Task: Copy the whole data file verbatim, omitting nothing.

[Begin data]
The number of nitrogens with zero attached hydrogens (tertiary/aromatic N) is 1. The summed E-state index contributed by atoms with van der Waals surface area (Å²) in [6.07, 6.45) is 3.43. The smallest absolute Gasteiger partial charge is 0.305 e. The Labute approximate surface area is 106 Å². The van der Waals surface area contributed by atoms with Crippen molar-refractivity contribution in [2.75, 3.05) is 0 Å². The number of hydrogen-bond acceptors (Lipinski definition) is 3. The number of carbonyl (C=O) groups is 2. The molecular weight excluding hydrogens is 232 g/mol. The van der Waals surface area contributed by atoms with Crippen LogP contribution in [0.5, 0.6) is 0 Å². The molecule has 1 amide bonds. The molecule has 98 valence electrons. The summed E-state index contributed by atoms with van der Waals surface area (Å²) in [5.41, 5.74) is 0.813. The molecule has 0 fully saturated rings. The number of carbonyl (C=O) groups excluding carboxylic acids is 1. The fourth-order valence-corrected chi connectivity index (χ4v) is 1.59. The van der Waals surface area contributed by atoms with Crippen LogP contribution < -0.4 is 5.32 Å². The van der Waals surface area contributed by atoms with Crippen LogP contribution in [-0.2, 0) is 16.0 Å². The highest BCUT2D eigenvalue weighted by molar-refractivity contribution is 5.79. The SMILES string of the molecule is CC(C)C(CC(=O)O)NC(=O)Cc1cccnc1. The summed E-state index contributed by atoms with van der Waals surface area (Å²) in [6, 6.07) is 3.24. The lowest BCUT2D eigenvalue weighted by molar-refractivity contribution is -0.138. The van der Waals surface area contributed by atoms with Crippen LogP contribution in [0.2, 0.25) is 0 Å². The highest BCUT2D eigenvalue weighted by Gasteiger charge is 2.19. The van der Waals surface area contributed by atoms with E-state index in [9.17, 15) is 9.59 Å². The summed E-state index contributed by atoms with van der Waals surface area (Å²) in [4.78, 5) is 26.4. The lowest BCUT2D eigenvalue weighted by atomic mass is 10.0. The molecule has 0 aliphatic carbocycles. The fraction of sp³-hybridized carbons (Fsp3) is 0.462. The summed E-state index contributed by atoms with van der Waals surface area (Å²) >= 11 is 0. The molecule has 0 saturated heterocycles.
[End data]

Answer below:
The number of nitrogens with zero attached hydrogens (tertiary/aromatic N) is 1. The summed E-state index contributed by atoms with van der Waals surface area (Å²) in [6.07, 6.45) is 3.43. The smallest absolute Gasteiger partial charge is 0.305 e. The Labute approximate surface area is 106 Å². The van der Waals surface area contributed by atoms with Crippen molar-refractivity contribution in [2.75, 3.05) is 0 Å². The number of hydrogen-bond acceptors (Lipinski definition) is 3. The number of carbonyl (C=O) groups is 2. The molecular weight excluding hydrogens is 232 g/mol. The van der Waals surface area contributed by atoms with Crippen LogP contribution in [0.5, 0.6) is 0 Å². The molecule has 1 amide bonds. The molecule has 98 valence electrons. The summed E-state index contributed by atoms with van der Waals surface area (Å²) in [5.41, 5.74) is 0.813. The molecule has 0 fully saturated rings. The number of carbonyl (C=O) groups excluding carboxylic acids is 1. The fourth-order valence-corrected chi connectivity index (χ4v) is 1.59. The van der Waals surface area contributed by atoms with Crippen LogP contribution < -0.4 is 5.32 Å². The van der Waals surface area contributed by atoms with Crippen LogP contribution in [-0.2, 0) is 16.0 Å². The highest BCUT2D eigenvalue weighted by molar-refractivity contribution is 5.79. The SMILES string of the molecule is CC(C)C(CC(=O)O)NC(=O)Cc1cccnc1. The summed E-state index contributed by atoms with van der Waals surface area (Å²) in [6, 6.07) is 3.24. The lowest BCUT2D eigenvalue weighted by molar-refractivity contribution is -0.138. The van der Waals surface area contributed by atoms with Crippen LogP contribution in [0.2, 0.25) is 0 Å². The highest BCUT2D eigenvalue weighted by Gasteiger charge is 2.19. The van der Waals surface area contributed by atoms with E-state index in [9.17, 15) is 9.59 Å². The summed E-state index contributed by atoms with van der Waals surface area (Å²) in [4.78, 5) is 26.4. The lowest BCUT2D eigenvalue weighted by atomic mass is 10.0. The molecule has 0 aliphatic carbocycles. The fraction of sp³-hybridized carbons (Fsp3) is 0.462. The summed E-state index contributed by atoms with van der Waals surface area (Å²) >= 11 is 0. The molecule has 0 saturated heterocycles.